05
Mar

In 2017 we learned that PennDOT was beginning to look at replacing the Interstate 376 bridge over Frick Park, Nine Mile Run, and Commercial Street. The bridge, part of a major transportation corridor in Pittsburgh, carries nearly 100,000 vehicles daily and has been in service for nearly 70 years. Since its construction, the arched bridge has been a backdrop of the restoration area and the stream. We anticipate that a construction project of this size will not only impact commuters but the stream and the park as well, with potential impacts on the environment and the aesthetics of the area.

In late 2019, PennDOT hosted the first of what will be several meetings on the outcomes of their preliminary planning work. This preliminary planning included a Historic Bridge Analysis, needs assessment, and rehabilitation feasibility study. The public meeting at the Frick Environmental Center was, unfortunately, poorly attended, given the impact on commuters and the potential impact on the park. Still, we encourage members, supporters, and park users to share their thoughts on the project with PennDOT via the survey link provided below.

In their public presentation, PennDOT proposed several options concerning design and construction implementation of the bridge project, with an emphasis on two constructions options: Staged or Slide-In. Staged construction would include alternating phases of construction and demolition which would result in no full closures of the highway. Alternatively, a slide-in construction method would see the majority of the new bridge built to the south of the existing bridge before a full closure would take place to demolish the existing bridge and slide the new bridge into place.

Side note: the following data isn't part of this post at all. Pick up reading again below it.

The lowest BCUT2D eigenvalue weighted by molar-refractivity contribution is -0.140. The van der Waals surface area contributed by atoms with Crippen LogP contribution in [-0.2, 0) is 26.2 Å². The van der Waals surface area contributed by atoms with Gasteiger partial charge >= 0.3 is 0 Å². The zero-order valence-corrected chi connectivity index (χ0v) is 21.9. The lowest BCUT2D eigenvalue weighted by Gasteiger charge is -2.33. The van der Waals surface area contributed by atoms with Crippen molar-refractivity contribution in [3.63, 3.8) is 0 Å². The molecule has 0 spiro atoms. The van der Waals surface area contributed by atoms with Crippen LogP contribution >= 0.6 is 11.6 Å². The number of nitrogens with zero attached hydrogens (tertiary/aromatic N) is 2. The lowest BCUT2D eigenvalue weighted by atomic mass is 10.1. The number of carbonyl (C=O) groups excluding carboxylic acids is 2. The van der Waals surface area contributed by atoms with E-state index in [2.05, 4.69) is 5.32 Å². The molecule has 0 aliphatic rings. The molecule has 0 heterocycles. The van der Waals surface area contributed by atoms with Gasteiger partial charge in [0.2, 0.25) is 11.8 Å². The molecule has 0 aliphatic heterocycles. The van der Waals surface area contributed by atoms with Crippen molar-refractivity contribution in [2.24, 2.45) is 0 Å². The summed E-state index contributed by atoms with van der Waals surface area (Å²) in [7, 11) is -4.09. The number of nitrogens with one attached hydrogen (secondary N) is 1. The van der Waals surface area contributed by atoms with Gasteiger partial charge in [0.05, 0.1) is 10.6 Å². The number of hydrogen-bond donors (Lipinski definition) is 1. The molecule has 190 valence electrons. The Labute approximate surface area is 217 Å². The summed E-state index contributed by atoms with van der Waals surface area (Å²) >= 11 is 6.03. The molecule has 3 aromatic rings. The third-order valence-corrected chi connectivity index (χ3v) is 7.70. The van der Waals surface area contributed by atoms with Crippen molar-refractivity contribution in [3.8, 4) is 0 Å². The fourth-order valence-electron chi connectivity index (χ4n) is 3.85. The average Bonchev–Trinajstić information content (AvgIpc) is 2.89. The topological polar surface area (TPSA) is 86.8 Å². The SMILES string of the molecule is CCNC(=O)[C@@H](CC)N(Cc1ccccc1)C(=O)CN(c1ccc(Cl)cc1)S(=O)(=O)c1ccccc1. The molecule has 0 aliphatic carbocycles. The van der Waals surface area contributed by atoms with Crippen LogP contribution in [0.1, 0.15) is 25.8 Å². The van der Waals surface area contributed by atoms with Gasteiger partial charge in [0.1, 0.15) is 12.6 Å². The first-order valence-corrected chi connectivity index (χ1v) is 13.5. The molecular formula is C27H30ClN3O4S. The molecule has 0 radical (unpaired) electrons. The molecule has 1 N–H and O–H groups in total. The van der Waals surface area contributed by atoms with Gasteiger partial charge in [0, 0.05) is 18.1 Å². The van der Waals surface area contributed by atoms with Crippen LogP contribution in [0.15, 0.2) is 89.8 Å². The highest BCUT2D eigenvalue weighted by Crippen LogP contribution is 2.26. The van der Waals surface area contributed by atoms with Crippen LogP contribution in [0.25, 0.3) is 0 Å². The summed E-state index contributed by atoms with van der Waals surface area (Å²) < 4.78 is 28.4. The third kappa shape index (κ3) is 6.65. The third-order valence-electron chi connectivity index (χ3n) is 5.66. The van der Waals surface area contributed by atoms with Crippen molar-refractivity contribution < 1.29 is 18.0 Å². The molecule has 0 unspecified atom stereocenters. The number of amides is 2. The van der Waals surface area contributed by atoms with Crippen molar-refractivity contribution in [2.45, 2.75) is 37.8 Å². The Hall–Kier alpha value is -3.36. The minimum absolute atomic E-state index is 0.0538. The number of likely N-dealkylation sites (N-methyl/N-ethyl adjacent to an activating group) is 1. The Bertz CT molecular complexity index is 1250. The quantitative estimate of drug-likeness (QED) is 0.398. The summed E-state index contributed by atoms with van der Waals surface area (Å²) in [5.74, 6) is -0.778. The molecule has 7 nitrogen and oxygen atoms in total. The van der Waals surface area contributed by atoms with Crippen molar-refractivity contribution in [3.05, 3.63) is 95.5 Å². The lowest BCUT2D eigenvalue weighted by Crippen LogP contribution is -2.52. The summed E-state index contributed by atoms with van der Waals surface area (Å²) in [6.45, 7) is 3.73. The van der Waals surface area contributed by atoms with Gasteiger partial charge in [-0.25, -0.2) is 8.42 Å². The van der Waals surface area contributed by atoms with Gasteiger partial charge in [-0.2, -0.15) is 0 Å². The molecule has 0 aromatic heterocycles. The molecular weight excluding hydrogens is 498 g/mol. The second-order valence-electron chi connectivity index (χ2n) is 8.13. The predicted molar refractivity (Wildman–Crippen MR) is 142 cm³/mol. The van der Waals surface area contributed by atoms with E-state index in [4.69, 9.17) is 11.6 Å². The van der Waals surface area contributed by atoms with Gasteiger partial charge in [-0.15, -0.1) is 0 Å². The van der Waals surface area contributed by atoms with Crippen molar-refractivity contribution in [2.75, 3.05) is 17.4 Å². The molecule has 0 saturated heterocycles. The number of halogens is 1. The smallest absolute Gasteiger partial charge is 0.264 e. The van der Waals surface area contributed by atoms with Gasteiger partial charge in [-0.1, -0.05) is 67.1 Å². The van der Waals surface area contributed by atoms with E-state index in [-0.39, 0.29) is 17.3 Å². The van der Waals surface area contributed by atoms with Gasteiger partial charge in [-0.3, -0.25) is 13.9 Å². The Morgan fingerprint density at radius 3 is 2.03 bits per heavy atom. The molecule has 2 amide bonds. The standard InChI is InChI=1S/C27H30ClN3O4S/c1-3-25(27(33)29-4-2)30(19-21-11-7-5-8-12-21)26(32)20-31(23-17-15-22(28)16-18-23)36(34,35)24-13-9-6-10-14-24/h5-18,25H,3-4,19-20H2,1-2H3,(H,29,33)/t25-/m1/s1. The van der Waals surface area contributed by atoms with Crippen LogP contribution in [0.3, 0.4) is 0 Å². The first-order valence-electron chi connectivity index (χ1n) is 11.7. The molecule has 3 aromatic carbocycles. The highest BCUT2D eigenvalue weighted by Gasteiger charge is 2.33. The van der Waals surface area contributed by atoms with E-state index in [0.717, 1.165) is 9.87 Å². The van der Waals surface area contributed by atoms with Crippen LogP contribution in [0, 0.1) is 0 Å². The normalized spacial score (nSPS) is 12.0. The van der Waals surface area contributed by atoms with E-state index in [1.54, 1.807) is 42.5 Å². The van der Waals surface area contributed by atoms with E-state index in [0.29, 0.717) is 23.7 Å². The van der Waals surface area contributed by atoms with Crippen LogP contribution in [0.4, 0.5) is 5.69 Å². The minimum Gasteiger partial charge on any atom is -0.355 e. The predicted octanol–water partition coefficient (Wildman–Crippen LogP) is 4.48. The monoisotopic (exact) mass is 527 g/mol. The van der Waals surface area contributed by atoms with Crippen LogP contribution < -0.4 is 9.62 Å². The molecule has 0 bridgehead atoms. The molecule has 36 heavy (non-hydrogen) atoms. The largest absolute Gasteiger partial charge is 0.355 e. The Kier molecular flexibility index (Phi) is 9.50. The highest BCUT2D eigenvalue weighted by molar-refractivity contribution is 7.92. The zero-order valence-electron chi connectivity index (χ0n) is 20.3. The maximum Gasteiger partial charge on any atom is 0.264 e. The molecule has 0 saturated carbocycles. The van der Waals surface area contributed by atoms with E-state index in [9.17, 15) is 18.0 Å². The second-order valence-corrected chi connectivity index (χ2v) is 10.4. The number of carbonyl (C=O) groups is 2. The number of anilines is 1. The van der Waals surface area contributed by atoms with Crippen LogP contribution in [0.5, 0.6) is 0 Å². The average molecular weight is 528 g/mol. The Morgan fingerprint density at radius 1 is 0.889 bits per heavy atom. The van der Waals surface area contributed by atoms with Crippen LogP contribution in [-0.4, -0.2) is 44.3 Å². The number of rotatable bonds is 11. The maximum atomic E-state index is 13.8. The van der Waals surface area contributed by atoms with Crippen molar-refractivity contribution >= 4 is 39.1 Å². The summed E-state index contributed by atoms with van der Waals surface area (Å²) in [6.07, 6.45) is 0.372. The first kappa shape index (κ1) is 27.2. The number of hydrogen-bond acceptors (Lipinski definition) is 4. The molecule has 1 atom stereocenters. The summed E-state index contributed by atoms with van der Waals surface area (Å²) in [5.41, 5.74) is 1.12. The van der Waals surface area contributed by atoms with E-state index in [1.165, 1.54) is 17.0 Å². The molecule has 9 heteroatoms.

Example of “Slide-in”, or Accelerated Bridge Construction from a Garver animation

Details of the construction method can be seen in the slides provided by PennDOT at their autumn community meeting which can be found here.

The expected work footprint is unknown at this point in time, but based on renderings provided by PennDOT it appears that a staged construction method may require a smaller overall footprint potentially minimizing impacts to the stream and the park. We encourage people who are concerned about impacts and/or interested in the potential aesthetics of the new bridge to complete the PennDOT survey found here: https://www.surveymonkey.com/r/WY2F5NV.

We believe that this new bridge project could reduce bridge runoff from entering the stream, and we support the project in any capacity that imposes the least potential harm to the stream and the park. As such, we encourage survey respondents to include a comment with a preference for the project with smallest physical footprint.

SURVEY LINK

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Jan